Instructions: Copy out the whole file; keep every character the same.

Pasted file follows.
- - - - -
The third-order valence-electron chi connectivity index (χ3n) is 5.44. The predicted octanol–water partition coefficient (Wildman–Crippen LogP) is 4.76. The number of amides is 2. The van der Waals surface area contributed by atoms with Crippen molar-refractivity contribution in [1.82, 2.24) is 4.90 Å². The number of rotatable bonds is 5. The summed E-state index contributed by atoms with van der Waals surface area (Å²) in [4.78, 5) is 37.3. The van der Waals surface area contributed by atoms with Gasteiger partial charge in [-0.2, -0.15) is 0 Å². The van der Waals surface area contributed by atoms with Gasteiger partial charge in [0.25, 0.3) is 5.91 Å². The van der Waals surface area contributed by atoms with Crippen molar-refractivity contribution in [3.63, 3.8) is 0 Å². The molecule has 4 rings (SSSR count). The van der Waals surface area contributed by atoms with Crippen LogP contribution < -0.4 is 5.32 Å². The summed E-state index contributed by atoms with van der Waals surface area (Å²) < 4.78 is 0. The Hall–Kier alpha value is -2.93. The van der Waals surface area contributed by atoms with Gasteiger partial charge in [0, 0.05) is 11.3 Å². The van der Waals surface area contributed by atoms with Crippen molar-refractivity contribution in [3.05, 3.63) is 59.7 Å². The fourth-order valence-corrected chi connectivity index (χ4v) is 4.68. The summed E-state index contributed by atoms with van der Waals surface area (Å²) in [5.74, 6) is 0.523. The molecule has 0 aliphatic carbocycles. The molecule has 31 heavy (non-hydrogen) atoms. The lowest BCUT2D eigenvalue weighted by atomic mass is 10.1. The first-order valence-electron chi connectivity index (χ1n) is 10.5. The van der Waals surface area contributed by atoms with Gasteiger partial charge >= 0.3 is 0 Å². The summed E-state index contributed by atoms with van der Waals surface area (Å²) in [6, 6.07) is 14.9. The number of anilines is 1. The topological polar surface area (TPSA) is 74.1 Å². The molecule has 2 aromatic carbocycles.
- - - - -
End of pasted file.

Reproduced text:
The third-order valence-electron chi connectivity index (χ3n) is 5.44. The predicted octanol–water partition coefficient (Wildman–Crippen LogP) is 4.76. The number of amides is 2. The van der Waals surface area contributed by atoms with Crippen molar-refractivity contribution in [1.82, 2.24) is 4.90 Å². The number of rotatable bonds is 5. The summed E-state index contributed by atoms with van der Waals surface area (Å²) in [4.78, 5) is 37.3. The van der Waals surface area contributed by atoms with Gasteiger partial charge in [-0.2, -0.15) is 0 Å². The van der Waals surface area contributed by atoms with Gasteiger partial charge in [0.25, 0.3) is 5.91 Å². The van der Waals surface area contributed by atoms with Crippen molar-refractivity contribution in [3.63, 3.8) is 0 Å². The molecule has 4 rings (SSSR count). The van der Waals surface area contributed by atoms with Crippen LogP contribution < -0.4 is 5.32 Å². The summed E-state index contributed by atoms with van der Waals surface area (Å²) < 4.78 is 0. The Hall–Kier alpha value is -2.93. The van der Waals surface area contributed by atoms with Gasteiger partial charge in [0, 0.05) is 11.3 Å². The van der Waals surface area contributed by atoms with Crippen molar-refractivity contribution in [3.05, 3.63) is 59.7 Å². The fourth-order valence-corrected chi connectivity index (χ4v) is 4.68. The summed E-state index contributed by atoms with van der Waals surface area (Å²) in [5.74, 6) is 0.523. The molecule has 0 aliphatic carbocycles. The molecule has 31 heavy (non-hydrogen) atoms. The lowest BCUT2D eigenvalue weighted by atomic mass is 10.1. The first-order valence-electron chi connectivity index (χ1n) is 10.5. The van der Waals surface area contributed by atoms with Gasteiger partial charge >= 0.3 is 0 Å². The summed E-state index contributed by atoms with van der Waals surface area (Å²) in [6, 6.07) is 14.9. The number of anilines is 1. The topological polar surface area (TPSA) is 74.1 Å². The molecule has 2 aromatic carbocycles.